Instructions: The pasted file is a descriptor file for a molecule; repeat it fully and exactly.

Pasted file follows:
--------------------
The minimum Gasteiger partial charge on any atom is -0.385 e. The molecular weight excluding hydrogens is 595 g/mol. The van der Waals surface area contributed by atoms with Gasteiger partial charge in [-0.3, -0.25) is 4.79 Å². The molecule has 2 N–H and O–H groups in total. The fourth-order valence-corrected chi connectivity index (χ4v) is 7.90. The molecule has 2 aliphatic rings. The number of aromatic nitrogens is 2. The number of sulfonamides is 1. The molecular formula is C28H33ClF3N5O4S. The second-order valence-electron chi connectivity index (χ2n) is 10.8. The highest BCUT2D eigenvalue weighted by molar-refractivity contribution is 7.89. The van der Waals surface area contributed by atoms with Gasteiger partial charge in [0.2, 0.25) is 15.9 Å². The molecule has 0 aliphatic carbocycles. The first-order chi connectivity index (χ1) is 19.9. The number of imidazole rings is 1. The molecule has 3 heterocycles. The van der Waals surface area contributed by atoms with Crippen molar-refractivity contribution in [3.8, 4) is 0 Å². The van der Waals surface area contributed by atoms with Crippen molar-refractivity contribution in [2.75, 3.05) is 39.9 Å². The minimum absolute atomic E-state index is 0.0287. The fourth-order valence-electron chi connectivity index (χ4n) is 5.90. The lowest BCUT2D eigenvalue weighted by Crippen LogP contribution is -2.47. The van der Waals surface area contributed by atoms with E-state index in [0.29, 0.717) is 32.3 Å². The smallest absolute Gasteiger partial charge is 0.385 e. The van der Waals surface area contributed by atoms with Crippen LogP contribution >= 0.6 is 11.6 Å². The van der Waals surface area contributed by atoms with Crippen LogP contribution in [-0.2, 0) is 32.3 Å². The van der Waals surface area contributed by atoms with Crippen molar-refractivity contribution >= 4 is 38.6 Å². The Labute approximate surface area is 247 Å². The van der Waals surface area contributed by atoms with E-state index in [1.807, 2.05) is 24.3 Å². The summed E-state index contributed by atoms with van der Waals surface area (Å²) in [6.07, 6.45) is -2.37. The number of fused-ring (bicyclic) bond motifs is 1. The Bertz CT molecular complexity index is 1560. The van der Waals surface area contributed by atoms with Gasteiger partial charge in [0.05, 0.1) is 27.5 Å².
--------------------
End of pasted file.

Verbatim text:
The minimum Gasteiger partial charge on any atom is -0.385 e. The molecular weight excluding hydrogens is 595 g/mol. The van der Waals surface area contributed by atoms with Gasteiger partial charge in [-0.3, -0.25) is 4.79 Å². The molecule has 2 N–H and O–H groups in total. The fourth-order valence-corrected chi connectivity index (χ4v) is 7.90. The molecule has 2 aliphatic rings. The number of aromatic nitrogens is 2. The number of sulfonamides is 1. The molecular formula is C28H33ClF3N5O4S. The second-order valence-electron chi connectivity index (χ2n) is 10.8. The highest BCUT2D eigenvalue weighted by molar-refractivity contribution is 7.89. The van der Waals surface area contributed by atoms with Gasteiger partial charge in [0.2, 0.25) is 15.9 Å². The molecule has 0 aliphatic carbocycles. The first-order chi connectivity index (χ1) is 19.9. The number of imidazole rings is 1. The molecule has 3 heterocycles. The van der Waals surface area contributed by atoms with Crippen molar-refractivity contribution in [3.8, 4) is 0 Å². The van der Waals surface area contributed by atoms with Crippen molar-refractivity contribution in [2.75, 3.05) is 39.9 Å². The minimum absolute atomic E-state index is 0.0287. The fourth-order valence-electron chi connectivity index (χ4n) is 5.90. The lowest BCUT2D eigenvalue weighted by Crippen LogP contribution is -2.47. The van der Waals surface area contributed by atoms with E-state index in [0.29, 0.717) is 32.3 Å². The smallest absolute Gasteiger partial charge is 0.385 e. The van der Waals surface area contributed by atoms with Crippen LogP contribution >= 0.6 is 11.6 Å². The van der Waals surface area contributed by atoms with Crippen LogP contribution in [-0.2, 0) is 32.3 Å². The van der Waals surface area contributed by atoms with Crippen molar-refractivity contribution >= 4 is 38.6 Å². The Labute approximate surface area is 247 Å². The van der Waals surface area contributed by atoms with E-state index in [1.807, 2.05) is 24.3 Å². The summed E-state index contributed by atoms with van der Waals surface area (Å²) in [6.07, 6.45) is -2.37. The number of fused-ring (bicyclic) bond motifs is 1. The Bertz CT molecular complexity index is 1560. The van der Waals surface area contributed by atoms with Gasteiger partial charge in [0.05, 0.1) is 27.5 Å².